What is Qi?

This is a question that Western trained minds find difficult to answer. It can’t be seen, measured by machines or explained by the ‘Gold Standard’ double blind, placebo trials.

Eastern Medicine however, places great importance on this ‘energy’. Explanations are often poetic and incorporate the greater world, even cosmos around us rather than the Western approach which tends to break things down into the smallest component.

At the recommendation of Dr Are Thoresen, I started reading a book ‘The Tao of Physics’ by Fritjof Capra,  a physicist by training. It was a revelation. Although my knowledge of physics is limited to first year University physics and that was more than 20 years ago, its concepts are something that has always fascinated and gelled with my way of thinking, So here were two of my favourite topics in the one book.

Suddenly I found that the way most of us look at the world was old school, as Capra calls it ‘the mechanistic world view of Descartes and Newton’. Modern physics was all about energy and forces. ‘Things’ are actually concentrated balls of energy.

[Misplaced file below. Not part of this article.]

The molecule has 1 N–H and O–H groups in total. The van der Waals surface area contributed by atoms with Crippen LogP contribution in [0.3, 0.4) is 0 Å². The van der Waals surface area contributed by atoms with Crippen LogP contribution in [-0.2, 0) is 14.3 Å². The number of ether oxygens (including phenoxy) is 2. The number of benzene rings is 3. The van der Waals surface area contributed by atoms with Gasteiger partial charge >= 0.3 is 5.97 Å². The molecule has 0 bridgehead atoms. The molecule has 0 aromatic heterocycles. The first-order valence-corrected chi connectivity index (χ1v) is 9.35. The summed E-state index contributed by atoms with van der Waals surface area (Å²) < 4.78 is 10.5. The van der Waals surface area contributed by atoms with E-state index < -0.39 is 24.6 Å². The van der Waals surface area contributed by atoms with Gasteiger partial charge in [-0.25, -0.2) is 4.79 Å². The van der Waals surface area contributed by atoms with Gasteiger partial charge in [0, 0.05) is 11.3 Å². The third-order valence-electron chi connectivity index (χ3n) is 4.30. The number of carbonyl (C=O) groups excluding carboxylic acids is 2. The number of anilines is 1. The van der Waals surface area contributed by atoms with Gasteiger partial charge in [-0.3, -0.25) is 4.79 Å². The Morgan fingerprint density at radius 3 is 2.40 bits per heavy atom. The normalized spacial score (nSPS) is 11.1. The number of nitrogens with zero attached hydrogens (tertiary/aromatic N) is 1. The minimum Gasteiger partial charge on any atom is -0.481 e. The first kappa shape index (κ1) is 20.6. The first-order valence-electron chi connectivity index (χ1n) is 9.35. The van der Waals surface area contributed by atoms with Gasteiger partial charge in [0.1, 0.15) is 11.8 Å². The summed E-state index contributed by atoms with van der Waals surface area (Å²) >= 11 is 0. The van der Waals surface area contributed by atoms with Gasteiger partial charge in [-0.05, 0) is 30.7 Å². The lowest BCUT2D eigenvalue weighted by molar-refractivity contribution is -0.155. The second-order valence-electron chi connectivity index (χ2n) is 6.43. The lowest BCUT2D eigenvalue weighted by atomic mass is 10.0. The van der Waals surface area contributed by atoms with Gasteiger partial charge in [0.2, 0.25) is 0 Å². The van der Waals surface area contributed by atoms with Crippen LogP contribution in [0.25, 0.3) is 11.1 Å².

Qi has been described as the network of fascial tension through the body. It was through my exposure to osteopathic techniques and the importance of fascia that I was able to palpate the changes in Qi. My veterinary training taught me to feel the blood pressure pulse, This was like learning to feel the pulse on a different level. Changes in tension, tapping into the ‘Qi’ would be a form of energy change and my skills as a acupuncture veterinarian has certainly benefited from this.

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